Flowering dogwood (Cornus florida) is also called boxwood and Bunchberry. The North American species of hardwood tree produces striking fragrant white flowers in spring, with clusters of bright red fruits. Its wood was once far for tool handles, wooden hammers, wedges, blocks and engraver used golf clubs. This tree is now often planted as an ornamental plant in shady locations.
Dogwood is an extremely dense hardwood. If they properly seasoned, this wood has a Janka hardness of 2150 tariffs scale measures the force units. In comparison, white oak 1360 rated and Eastern White Pine is 380 Unseasoned dogwood is much less hard and dense, rating on the Janka scale around 1410. This wood shrinks considerably in drying. Despite its density and hardness dogwood has little tooth decay or insect resistance.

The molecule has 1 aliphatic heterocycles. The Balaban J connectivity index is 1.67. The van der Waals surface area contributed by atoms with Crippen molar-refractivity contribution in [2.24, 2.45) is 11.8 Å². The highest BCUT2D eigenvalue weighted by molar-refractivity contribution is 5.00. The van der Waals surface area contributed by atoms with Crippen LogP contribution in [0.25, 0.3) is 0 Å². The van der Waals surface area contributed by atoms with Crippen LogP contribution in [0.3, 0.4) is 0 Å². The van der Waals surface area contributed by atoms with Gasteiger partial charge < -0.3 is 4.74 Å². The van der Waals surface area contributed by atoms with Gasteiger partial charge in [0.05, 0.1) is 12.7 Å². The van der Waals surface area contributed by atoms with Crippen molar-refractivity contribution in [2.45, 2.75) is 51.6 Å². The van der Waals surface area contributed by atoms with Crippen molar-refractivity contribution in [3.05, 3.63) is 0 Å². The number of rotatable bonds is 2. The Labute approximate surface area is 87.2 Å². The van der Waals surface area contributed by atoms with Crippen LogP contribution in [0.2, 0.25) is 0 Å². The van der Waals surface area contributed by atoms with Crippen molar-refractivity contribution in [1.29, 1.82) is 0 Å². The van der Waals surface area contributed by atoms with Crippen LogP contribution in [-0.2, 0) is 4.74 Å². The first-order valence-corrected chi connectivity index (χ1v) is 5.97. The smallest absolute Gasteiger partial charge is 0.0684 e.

This tree is relatively small, with a short stem, that it does not produce large pieces of wood. The sapwood, which
composed most commercial Dogwood wood, white to pinkish-brown glow. The heartwood is very narrow and yellowish-brown to dark brown. It often has a colorful appearance. Dogwood produces a fine, closed, locked, and a very uniform grain structure.
This hardwood saw relatively easy. The closed grain offers little resistance planing or turning. Dogwood adhesives and polishes effectively. However, it is a poor choice for use outdoors or where wood is moving a problem, since they can move lumber significantly over his lifetime. Dogwood has a very high bending stiffness and is much stronger than teak or maple woods often used for their durability.
Up to 90 percent of all dogwood lumber in current commercial use is carved into shuttles for the textile market, according to the Woodworkers Source website. It is also used to make coils, coil heads, small rolls, durable spears and clubs. It can be converted into charcoal for gunpowder manufacture. This hardwood is sometimes used to make window sills, jewelry boxes, wooden propeller and bushings and bearings.